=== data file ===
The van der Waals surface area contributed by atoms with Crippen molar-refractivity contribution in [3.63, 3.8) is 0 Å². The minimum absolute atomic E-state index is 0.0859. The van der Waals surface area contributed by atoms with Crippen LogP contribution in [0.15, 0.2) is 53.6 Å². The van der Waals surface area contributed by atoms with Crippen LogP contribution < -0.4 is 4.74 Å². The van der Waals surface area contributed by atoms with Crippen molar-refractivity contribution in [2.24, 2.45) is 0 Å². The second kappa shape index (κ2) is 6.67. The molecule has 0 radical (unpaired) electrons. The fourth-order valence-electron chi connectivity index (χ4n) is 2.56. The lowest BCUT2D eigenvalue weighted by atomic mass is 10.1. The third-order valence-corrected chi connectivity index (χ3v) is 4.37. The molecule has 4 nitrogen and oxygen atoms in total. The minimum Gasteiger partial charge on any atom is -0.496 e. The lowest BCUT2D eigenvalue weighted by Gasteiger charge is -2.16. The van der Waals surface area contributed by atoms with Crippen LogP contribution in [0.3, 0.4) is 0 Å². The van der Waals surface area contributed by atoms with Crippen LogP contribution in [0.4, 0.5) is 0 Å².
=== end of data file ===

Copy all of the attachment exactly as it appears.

The van der Waals surface area contributed by atoms with Crippen molar-refractivity contribution in [3.63, 3.8) is 0 Å². The minimum absolute atomic E-state index is 0.0859. The van der Waals surface area contributed by atoms with Crippen LogP contribution in [0.15, 0.2) is 53.6 Å². The van der Waals surface area contributed by atoms with Crippen LogP contribution < -0.4 is 4.74 Å². The van der Waals surface area contributed by atoms with Crippen molar-refractivity contribution in [2.24, 2.45) is 0 Å². The second kappa shape index (κ2) is 6.67. The molecule has 0 radical (unpaired) electrons. The fourth-order valence-electron chi connectivity index (χ4n) is 2.56. The lowest BCUT2D eigenvalue weighted by atomic mass is 10.1. The third-order valence-corrected chi connectivity index (χ3v) is 4.37. The molecule has 4 nitrogen and oxygen atoms in total. The minimum Gasteiger partial charge on any atom is -0.496 e. The lowest BCUT2D eigenvalue weighted by Gasteiger charge is -2.16. The van der Waals surface area contributed by atoms with Crippen LogP contribution in [0.3, 0.4) is 0 Å². The van der Waals surface area contributed by atoms with Crippen LogP contribution in [0.4, 0.5) is 0 Å².